posted: Jun. 16, 2020.
written by Elizabeth Burgess
Sometimes, it can be hard to understand what we are feeling - we just know we feel some kind of way about a thing. This is difficult to manage and even harder to explain to others. It can help to pinpoint places within our bodies where we experience different emotions so we can recognize triggers before they manifest into unhelpful behaviors.
A Body Map is an excellent tool to help explore how the body experiences and processes emotions.
Choose a body-shaped outline – this can be as simple or as detailed as you’d like.
Choose an emotion and think about what color comes to mind when you imagine it.
Draw or color in on a body-shape where and how you experience that emotion.
Think about the emotion and how all of your senses process it: does it have a temperature? Is it smooth or rough? What does it taste like? Does it have a smell? Is there a sound you associate with it? Does the emotion have a shape? Is there a reason for any of these connections?
The next step is to think about what you do when you are experiencing these emotions and don’t want to feel them anymore. How do you cope with the bad stuff and increase the good stuff?
Anger is a common emotion and is shown in the following example.
This person describes anger as “a hot, tight, red, dull pain like a crown on my head. It’s a crown because it makes me feel powerful and brave and right – like everyone else is wrong. It tastes hot like cinnamon and smells like ashes. Yelling, throwing things, and hitting help in the moment, but it makes things worse, too. Breathing and talking it through helps, but I can’t when I’m in it. I need to take a break and just be mad.”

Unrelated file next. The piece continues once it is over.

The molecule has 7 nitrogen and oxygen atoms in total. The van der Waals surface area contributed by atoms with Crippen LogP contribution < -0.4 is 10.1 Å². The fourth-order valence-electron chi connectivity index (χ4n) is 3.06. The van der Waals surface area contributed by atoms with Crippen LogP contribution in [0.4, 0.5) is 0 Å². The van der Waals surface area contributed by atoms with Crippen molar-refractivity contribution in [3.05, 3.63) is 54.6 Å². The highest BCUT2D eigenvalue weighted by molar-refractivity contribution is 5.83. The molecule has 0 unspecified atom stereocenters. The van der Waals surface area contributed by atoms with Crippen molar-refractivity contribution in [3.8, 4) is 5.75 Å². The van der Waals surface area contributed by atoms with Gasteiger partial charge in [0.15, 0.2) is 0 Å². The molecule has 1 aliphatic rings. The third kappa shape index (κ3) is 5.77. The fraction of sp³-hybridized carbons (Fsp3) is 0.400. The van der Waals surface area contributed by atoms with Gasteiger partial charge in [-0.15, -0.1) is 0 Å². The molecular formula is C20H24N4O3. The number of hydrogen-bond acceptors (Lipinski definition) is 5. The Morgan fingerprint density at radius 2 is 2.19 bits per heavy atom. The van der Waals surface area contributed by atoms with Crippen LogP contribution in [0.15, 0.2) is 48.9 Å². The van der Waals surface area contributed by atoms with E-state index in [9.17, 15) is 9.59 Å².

This person has shared that when they have a headache coming on that feels like a crown sitting on their head, that means they are starting to get angry. They know they need to take a step back and practice calming and grounding exercises.
Body mapping can be an incredibly helpful tool in exploring, understanding, and processing emotions. You can use your own words for emotions and can find new ways to cope with the unhelpful ones. You can explore what smells and flavors are associated with positive feelings and use those to create a sensory self-care kit: If “Happy” tastes like citrus, try smelling or eating something that tastes like lemons or oranges to boost your mood when you’re feeling down.
You don’t have to be an artist, just grab your crayons and start coloring! If you don’t have colored pencils, markers, crayons, highlighters, or anything colorful, you can still show different emotions by using different types of lines and shading, polka-dots, crosshatching, and thick or thin lines.